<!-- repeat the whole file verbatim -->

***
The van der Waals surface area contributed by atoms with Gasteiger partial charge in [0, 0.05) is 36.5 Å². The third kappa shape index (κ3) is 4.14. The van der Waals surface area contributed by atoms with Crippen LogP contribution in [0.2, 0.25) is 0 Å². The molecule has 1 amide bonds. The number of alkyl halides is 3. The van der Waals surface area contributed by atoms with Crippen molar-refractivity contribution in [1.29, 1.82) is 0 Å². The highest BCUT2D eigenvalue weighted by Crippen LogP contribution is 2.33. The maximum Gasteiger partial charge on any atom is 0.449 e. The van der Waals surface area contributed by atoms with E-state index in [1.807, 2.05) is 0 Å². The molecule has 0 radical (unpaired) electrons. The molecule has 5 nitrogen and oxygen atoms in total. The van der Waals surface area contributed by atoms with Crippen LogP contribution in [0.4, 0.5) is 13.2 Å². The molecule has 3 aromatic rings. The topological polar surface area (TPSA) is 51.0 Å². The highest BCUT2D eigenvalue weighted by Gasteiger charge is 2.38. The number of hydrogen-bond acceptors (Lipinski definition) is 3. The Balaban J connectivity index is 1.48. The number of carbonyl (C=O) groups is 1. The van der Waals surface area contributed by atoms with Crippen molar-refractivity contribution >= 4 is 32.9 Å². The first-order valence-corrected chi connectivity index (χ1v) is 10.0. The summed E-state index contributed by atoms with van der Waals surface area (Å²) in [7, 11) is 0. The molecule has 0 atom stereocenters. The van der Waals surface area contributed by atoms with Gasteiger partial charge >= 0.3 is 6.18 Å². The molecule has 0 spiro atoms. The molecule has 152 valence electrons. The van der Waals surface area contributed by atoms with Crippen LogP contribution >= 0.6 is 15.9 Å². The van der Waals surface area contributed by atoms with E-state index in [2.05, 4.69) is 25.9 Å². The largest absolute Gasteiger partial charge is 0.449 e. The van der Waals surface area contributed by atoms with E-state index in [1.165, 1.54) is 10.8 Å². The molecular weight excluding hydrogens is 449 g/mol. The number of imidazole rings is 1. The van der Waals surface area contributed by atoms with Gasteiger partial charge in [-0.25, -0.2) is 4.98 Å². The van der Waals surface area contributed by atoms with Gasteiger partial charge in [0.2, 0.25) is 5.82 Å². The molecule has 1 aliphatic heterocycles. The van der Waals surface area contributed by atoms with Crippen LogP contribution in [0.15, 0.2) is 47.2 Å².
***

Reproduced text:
The van der Waals surface area contributed by atoms with Gasteiger partial charge in [0, 0.05) is 36.5 Å². The third kappa shape index (κ3) is 4.14. The van der Waals surface area contributed by atoms with Crippen LogP contribution in [0.2, 0.25) is 0 Å². The molecule has 1 amide bonds. The number of alkyl halides is 3. The van der Waals surface area contributed by atoms with Crippen molar-refractivity contribution in [1.29, 1.82) is 0 Å². The highest BCUT2D eigenvalue weighted by Crippen LogP contribution is 2.33. The maximum Gasteiger partial charge on any atom is 0.449 e. The van der Waals surface area contributed by atoms with E-state index in [1.807, 2.05) is 0 Å². The molecule has 0 radical (unpaired) electrons. The molecule has 5 nitrogen and oxygen atoms in total. The van der Waals surface area contributed by atoms with Crippen LogP contribution in [0.4, 0.5) is 13.2 Å². The molecule has 3 aromatic rings. The topological polar surface area (TPSA) is 51.0 Å². The highest BCUT2D eigenvalue weighted by Gasteiger charge is 2.38. The number of hydrogen-bond acceptors (Lipinski definition) is 3. The Balaban J connectivity index is 1.48. The number of carbonyl (C=O) groups is 1. The van der Waals surface area contributed by atoms with Crippen molar-refractivity contribution >= 4 is 32.9 Å². The first-order valence-corrected chi connectivity index (χ1v) is 10.0. The summed E-state index contributed by atoms with van der Waals surface area (Å²) in [7, 11) is 0. The molecule has 0 atom stereocenters. The van der Waals surface area contributed by atoms with Gasteiger partial charge >= 0.3 is 6.18 Å². The molecule has 0 spiro atoms. The molecule has 152 valence electrons. The van der Waals surface area contributed by atoms with Crippen LogP contribution >= 0.6 is 15.9 Å². The van der Waals surface area contributed by atoms with E-state index in [2.05, 4.69) is 25.9 Å². The largest absolute Gasteiger partial charge is 0.449 e. The van der Waals surface area contributed by atoms with E-state index in [1.165, 1.54) is 10.8 Å². The molecular weight excluding hydrogens is 449 g/mol. The number of imidazole rings is 1. The van der Waals surface area contributed by atoms with Gasteiger partial charge in [-0.25, -0.2) is 4.98 Å². The van der Waals surface area contributed by atoms with Gasteiger partial charge in [0.2, 0.25) is 5.82 Å². The molecule has 1 aliphatic heterocycles. The van der Waals surface area contributed by atoms with Crippen LogP contribution in [0.15, 0.2) is 47.2 Å².